Redux is not a monolithic framework, but a set of contracts and a few functions that make them work together. The majority of your “Redux code” will not even use Redux APIs, as most of the time you'll be writing functions.
This makes it easy to migrate both to and from Redux.
We don't want to lock you in!
Reducers capture “the essence” of Flux Stores, so it's possible to gradually migrate an existing Flux project towards Redux, whether you are using Flummox, Alt, traditional Flux, or any other Flux library.
It is also possible to do the reverse and migrate from Redux to any of these libraries following the same steps.
Your process will look like this:
Create a function called
createFluxStore(reducer) that creates a Flux store compatible with your existing app from a reducer function. Internally it might look similar to
createStore (source) implementation from Redux. Its dispatch handler should just call the
reducer for any action, store the next state, and emit change.
This allows you to gradually rewrite every Flux Store in your app as a reducer, but still export
createFluxStore(reducer) so the rest of your app is not aware that this is happening and sees the Flux stores.
As you rewrite your Stores, you will find that you need to avoid certain Flux anti-patterns such as fetching API inside the Store, or triggering actions inside the Stores. Your Flux code will be easier to follow once you port it to be based on reducers!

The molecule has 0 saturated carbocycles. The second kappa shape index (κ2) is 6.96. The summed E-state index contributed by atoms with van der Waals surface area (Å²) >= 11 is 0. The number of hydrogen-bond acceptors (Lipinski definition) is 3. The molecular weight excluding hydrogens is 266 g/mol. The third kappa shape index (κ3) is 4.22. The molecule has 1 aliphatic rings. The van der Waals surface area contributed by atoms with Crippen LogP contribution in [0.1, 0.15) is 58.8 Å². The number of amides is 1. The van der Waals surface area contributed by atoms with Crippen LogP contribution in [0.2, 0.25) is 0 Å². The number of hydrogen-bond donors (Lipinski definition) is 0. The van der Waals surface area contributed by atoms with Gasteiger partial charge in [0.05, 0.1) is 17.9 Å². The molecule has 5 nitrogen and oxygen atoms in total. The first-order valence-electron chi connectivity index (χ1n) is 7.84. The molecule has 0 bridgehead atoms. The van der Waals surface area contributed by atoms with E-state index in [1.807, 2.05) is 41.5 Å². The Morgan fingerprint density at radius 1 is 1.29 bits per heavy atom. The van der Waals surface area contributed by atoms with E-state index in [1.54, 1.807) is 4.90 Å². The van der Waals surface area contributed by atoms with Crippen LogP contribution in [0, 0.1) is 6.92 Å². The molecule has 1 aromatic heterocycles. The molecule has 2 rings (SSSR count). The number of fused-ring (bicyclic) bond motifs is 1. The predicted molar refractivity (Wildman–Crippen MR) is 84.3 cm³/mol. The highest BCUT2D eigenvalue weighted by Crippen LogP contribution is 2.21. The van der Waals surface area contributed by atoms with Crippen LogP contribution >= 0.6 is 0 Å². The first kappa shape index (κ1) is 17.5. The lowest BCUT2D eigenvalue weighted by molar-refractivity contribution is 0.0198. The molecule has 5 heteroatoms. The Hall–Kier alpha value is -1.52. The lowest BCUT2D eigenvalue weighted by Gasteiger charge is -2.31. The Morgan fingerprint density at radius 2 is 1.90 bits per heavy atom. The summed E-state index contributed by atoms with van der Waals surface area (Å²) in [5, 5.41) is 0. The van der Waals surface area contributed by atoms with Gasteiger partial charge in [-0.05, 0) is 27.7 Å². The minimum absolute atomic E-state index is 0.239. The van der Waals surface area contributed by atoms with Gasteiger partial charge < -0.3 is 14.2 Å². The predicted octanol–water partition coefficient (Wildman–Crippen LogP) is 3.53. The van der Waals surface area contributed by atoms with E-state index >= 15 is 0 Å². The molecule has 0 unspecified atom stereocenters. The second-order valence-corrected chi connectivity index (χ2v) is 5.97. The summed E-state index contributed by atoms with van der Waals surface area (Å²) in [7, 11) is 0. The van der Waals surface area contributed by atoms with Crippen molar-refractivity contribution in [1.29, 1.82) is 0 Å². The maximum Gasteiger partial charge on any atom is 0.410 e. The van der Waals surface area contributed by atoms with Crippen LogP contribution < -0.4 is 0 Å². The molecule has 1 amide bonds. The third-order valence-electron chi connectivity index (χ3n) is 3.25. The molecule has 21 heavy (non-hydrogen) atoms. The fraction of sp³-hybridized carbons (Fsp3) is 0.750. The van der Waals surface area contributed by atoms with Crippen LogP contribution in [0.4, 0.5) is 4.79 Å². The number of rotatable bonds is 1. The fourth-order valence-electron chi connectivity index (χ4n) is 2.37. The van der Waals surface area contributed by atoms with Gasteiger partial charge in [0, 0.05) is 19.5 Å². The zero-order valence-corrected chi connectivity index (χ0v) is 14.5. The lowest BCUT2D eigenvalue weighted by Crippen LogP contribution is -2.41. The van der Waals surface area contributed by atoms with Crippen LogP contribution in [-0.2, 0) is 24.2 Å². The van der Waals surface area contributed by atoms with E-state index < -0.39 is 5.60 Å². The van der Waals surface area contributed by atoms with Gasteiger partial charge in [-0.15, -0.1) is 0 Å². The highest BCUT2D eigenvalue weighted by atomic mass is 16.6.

When you have ported all of your Flux Stores to be implemented on top of reducers, you can replace the Flux library with a single Redux store, and combine those reducers you already have into one using
Now all that's left to do is to port the UI to use react-redux or equivalent.
Finally, you might want to begin using some Redux idioms like middleware to further simplify your asynchronous code.
Backbone's model layer is quite different from Redux, so we don't suggest mixing them. If possible, it is best that you rewrite your app's model layer from scratch instead of connecting Backbone to Redux. However, if a rewrite is not feasible, you may use backbone-redux to migrate gradually, and keep the Redux store in sync with Backbone models and collections.
If your Backbone codebase is too big for a quick rewrite or you don't want to manage interactions between store and models, use backbone-redux-migrator to help your two codebases coexist while keeping healthy separation. Once your rewrite finishes, Backbone code can be discarded and your Redux application can work on its own once you configure router.
© 2015–2017 Dan Abramov
Licensed under the MIT License.